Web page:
, publisher and editor of Automotive News
and the featured luncheon speaker on Wednesday, gave an overview of the industry in general, with an entertaining review of how the publication—a flagship of Crain Communications—continues to ride the latest wave of growth.
But he also made the point that all auto shows—even smaller regional shows—can use the news to generate local excitement.
"Journalists are there at every show, ready to capture news about what's happening. When you have new cars—and that's the case at every show—that's news that's worth sharing," said Stein.
Even the idea that auto show organizers can say "it's what was shown at (fill in the larger city)" is a news hook that local media will use to help fill the show venue.
Summer Meeting attendees heard lively panel discussions and had numerous opportunities to network among their colleagues.
Save the date: next year’s ASNA Summer Meeting will be held in Fairmont in Banff Springs, Alberta, Canada. mid July.
Best friends forever? That may be what the steel industry thought of the automotive industry. But that relationship may need some mending, says Wall Street Journal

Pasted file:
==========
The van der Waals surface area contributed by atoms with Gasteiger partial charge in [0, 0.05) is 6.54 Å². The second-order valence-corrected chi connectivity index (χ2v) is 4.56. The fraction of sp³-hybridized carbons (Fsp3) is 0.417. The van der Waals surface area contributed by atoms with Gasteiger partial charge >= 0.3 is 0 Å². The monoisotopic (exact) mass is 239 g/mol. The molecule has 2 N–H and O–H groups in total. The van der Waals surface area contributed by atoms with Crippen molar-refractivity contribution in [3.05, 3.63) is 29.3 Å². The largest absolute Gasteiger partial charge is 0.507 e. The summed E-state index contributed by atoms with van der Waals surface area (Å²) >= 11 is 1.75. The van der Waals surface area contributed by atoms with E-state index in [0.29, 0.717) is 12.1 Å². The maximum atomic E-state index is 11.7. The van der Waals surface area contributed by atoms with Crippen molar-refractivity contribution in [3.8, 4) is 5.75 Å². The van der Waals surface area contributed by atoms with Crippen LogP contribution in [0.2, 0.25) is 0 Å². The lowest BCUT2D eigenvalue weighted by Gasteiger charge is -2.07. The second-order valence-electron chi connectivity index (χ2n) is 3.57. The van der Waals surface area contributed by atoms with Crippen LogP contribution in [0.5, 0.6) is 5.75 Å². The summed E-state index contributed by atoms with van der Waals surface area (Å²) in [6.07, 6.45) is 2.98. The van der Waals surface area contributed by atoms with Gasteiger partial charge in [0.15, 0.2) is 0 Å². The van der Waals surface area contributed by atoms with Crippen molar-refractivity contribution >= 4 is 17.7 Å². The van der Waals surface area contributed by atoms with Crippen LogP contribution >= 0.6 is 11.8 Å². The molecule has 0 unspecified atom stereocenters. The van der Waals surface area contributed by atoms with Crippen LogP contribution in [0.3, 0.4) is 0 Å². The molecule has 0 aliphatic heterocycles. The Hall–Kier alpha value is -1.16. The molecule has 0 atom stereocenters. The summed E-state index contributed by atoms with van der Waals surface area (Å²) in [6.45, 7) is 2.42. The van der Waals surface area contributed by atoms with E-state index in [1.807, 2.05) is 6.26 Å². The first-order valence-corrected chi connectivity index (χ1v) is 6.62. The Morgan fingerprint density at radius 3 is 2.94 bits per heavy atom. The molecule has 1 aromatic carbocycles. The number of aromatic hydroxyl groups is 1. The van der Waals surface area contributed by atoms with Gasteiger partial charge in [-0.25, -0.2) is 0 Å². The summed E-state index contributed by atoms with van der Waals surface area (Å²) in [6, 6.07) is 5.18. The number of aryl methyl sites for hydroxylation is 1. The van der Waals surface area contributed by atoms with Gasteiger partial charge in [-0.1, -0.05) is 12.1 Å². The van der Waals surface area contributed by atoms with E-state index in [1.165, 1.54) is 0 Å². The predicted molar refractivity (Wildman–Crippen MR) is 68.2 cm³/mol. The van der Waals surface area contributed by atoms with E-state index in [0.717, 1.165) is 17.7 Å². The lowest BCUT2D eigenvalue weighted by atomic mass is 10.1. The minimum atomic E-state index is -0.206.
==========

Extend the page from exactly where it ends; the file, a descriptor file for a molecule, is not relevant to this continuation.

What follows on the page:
after hearing from industry observers at this year's Management Briefing Seminars put on in August by the Center for Automotive
in Traverse City, Mich. The steel industry's message today is that steel—rather than aluminum or plastics—should be the material of choice for affordable weight
reduction on cars and trucks. Those vehicles need to get lighter to meet aggressive 2025 emissions standards, commonly known as Corporate Average Fuel Economy. It was also a
bit of a wake up call for steel producers. "We knew our story so well and assumed our customers also knew it so well," said Jody Hall
, vice president of the Steel Market Development Institute
. The biggest hit to steel as an automotive industry came when Ford transitioned the body panels on its best-selling F-150 pickup to aluminum. In the meantime, Alcoa, one of the industry's major players, says there will be several more vehicles on the market by 2021.
Audi's head of marketing and sales has predicted that by 2020, a full 50 percent of value creation in the automotive industry will be based on apps, software, electronic systems and digital services. Luca de Meo